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Interview: Janelle Wilkey and Deborah Hinde talk about Omeletta Hen

Janelle Wilky and Deborah Hinde talk to NZ Booklovers about Omeletta Hen.


What inspired you to write Omeletta Hen?

The story that I submitted for the Joy Cowley award, Omeletta Hen, was written in Fiji in 2017. I was inspired by one of our hens that delighted in tormenting me by laying eggs in odd locations. Her favourite spots were on the roof, up trees, behind pillows and on one occasion in the suitcase of friends visiting from Australia. It was not hard to conclude that these antics were very entertaining to children. My son and his cousins fell about laughing each time an egg got sat or stood on. Finding an intact egg in odd spots was always greeted with whoops of delight and an omelette in celebration. I wrote the story to amuse the kids and in an act of courage submitted it for the Joy Cowley Award once we had moved to New Zealand the following year.

What was it like winning the Joy Cowley Award?

Winning the award was so exciting. I received a call from Tessa Duder and was utterly shocked. It was a lovely boost to my confidence and an amazing opportunity to work on editing the story with Joy Cowley, who I cannot thank enough. Whilst I have read 100s of picture books over the years, having insight into how editors make decisions on the text and illustrations has been invaluable.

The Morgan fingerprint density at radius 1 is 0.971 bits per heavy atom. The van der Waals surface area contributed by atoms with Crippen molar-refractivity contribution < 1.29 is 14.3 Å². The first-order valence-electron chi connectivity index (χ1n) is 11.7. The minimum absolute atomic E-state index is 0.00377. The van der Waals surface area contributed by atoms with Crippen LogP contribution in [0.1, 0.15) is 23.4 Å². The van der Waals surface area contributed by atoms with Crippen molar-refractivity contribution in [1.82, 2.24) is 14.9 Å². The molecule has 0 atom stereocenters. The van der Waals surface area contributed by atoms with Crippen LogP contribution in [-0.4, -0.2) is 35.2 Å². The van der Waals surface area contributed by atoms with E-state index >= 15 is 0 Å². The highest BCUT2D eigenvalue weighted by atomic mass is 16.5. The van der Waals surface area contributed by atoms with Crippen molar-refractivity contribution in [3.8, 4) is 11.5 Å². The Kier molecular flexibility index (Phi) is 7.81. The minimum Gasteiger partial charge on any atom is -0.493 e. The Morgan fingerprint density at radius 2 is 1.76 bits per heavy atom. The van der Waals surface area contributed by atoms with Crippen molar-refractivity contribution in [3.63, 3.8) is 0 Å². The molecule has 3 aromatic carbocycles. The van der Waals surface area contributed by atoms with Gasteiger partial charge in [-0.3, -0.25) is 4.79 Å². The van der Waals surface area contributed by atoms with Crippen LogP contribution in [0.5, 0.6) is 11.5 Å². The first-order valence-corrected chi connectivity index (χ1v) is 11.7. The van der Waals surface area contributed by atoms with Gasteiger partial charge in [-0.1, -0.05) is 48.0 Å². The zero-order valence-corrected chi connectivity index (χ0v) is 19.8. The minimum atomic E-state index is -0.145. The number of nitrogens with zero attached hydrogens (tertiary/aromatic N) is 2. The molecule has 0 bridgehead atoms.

What is the favourite book you have read so far this year and why?

My son and I have just finished a run of Roald Dahl books, all have been very well received, in particular, George's Marvellous Medicine. It has been lovely to revisit these stories from my childhood and have the gripping anticipation of what will happen next each night. He has taken to making concoctions and no pantry or shed ingredients are safe!

What did you do to celebrate finishing this book?

We got a copy of Omeletta Hen in the mail a couple of weeks ago. The beautiful illustrations by Deb have brought it to life and despite my little guy being several years older, he still loved the story. We celebrated by having a mini book launch in the living room with friends and family.

What’s next on the agenda for you?

As for future plans, I would love to have the opportunity to submit another manuscript and have a growing pile on my desk. The great thing about having a child in your life is that they constantly remind you that the world is a strange and fascinating place. Even the little things can be a celebrated story, like finding an intact egg in your hat.

Working with the team at Scholastic has been a privilege and I look forward to the next stage in getting the book into the hands of keen little readers.


What inspired you to illustrate this book?

Scholastic approached me to see if I was interested in illustrating this book – I’d never illustrated chickens before so thought it would challenging and fun story to work on. It was also great to be invited to illustrate a Joy Cowley Award winning manuscript too!

What research was involved?